Jeff Weiner emphasizes the power of clarity in emails:

Words matter. Choose them carefully in email to avoid ambiguity and misinterpretation. The more precise you are upfront, the less likely you’ll see subsequent emails generating confusion and asking follow up questions seeking additional clarify — and the more you and your team will be able to focus on the work at hand."

By the way, did you know the #1 most common complaint from cold emails is bad grammar?


Our words are impactful. Unless you want to annoy someone through email, let’s double and triple-check what we’re saying.

Action Step: Email trick for never making stupid mistakes again.

Sending an important email? Instead of clicking send, schedule it to yourself for 30 minutes later.

Studies show that short breaks reset our minds, so you’ll look at the email with fresh eyes, as if you’re the one receiving it. This helps identify any silly errors and makes you double-think your email. Great little trick for when we’re sending important emails.

However, if you accidentally hit send, you can undo sent emails in Gmail and Outlook. 

Law V: Know when to CC/BCC/To the recipients. 

One of Jeff Weiner’s biggest pet peeves is CCing someone when they should be in the To: field, and vice versa:

It seems like for many people,e the To: and Cc: fields in email have become largely synonymous. They’re not. Use them to draw a clear distinction between who the email is being sent and from whom you expect a response from (the To: field); and who is being copied so they have appropriate context (CC:)."

Put an email in the To: field who doesn’t need to respond, and they’ll respond. But someone in the CC field who you expect a response, and they don’t, then you have to send another email. 

Action Step: Know when to Reply vs. Reply All vs. BCC.

Granted, it’s confusing. I’m even victim to screwing this up from time to time. However, my favorite resource for figuring out when to use CC or To: or BCC is referencing this handy little flowchart:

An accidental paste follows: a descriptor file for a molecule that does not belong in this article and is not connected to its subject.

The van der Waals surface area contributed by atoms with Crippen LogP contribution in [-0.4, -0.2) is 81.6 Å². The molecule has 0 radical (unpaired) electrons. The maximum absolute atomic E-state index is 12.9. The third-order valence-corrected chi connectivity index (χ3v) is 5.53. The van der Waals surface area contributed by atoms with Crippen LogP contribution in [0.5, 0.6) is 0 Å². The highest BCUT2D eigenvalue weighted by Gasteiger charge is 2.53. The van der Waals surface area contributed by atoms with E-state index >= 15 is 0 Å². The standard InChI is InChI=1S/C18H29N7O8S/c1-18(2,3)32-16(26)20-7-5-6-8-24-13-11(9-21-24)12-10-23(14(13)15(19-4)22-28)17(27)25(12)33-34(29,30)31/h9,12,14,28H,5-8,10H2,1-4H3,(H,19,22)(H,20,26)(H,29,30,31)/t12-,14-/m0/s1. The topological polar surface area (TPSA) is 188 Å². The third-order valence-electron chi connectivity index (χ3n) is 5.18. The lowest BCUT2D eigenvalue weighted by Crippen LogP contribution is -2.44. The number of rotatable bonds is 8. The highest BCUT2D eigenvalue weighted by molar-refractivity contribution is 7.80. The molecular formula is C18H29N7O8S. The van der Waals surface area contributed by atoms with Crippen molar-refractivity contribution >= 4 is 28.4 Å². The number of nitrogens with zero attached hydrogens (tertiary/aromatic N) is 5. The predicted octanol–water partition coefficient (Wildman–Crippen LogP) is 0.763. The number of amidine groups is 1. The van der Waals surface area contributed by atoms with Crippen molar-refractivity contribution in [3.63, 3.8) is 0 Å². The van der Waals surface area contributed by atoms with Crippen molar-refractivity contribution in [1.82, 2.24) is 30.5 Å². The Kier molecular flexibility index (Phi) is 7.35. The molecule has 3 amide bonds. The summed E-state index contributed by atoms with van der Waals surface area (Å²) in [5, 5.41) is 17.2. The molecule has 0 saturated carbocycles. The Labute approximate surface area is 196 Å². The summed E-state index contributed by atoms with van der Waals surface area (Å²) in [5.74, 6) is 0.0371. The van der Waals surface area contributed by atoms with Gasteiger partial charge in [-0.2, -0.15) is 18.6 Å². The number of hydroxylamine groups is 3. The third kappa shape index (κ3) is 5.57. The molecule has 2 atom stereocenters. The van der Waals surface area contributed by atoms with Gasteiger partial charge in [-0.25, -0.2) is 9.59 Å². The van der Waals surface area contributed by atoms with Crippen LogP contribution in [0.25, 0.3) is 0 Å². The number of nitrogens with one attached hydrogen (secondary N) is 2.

[Click here to see the full flowchart]

Extra tip: If you’re the one caught in an endless email thread, use the “Mute” button in Gmail to stop getting email notifications from this thread. This is one of my favorite Gmail tricks. 

Law VI: Acknowledge receipt of email.

Jeff Weiner says if you get an email (addressed to you in the To: line), you should acknowledge receipt of the email. Yet he encourages using as few words as possible such as, “Thanks,” “Got it,” “Makes sense,” etc.

He explains this helps in two ways:

If you don’t respond, they’ll have no idea whether or not they’ve been heard. Not only will this create worry about whether or not you received it, it is likely to generate another email with fundamentally the same content, but this time a number of additional people in the To: line in the hopes they’ll respond given you didn’t. The more people addressed, the more crowded your inbox is likely to become." 

Another way to prove receipt of an email is using an email tracking program like HubSpot Sales to automatically see when someone opens an important email. 

Action step: Use subject line abbreviations to explain “no response necessary.” 

Learn common email acronyms to inform your recipient that no response is necessary when you don’t need a reply. Just put NRN into the subject line:

This frees up reply time and inbox space for both parties.

Law VII: Controversial conversations belong in person, not email.

Finally, if you have a controversial, sensitive, or heated topic to discuss, Weiner advices that you do not discuss it over email. Discuss it face-to-face:

If you find yourself in the throes of what is clearing becoming an antagonistic discussion online, do yourself a favor: Stop. Then either pick up the phone or head over to the person’s office to have the discussion in person. Face-to-face interaction will reintroduce all of the important sub-text that will be completely lost in email and help prevent unnecessary arguments or douse heated flame wars before they begin."

A former colleague of Weiner’s describes this dynamic as “going strong on the keyboard.”

Action Step: Send a "Lincoln Email."

When Abraham Lincoln was furious at someone, such as when General Meade almost lost The Civil War in 1863, he would write a hateful, nasty letter ... and never send it

It would simply sit in a pile. However, the venting on paper helped Lincoln get out his frustrations, without hurting the other party. Instead, he would give that person encouragement.

As a result he was one of the most successful leaders in American history.

Summary: The “7 Laws of Email” According to LinkedIn’s CEO

As a quick summary, here are the Seven Laws of Email according to Jeff Weiner:

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Originally published Aug 21, 2015 9:28:00 AM, updated July 07 2017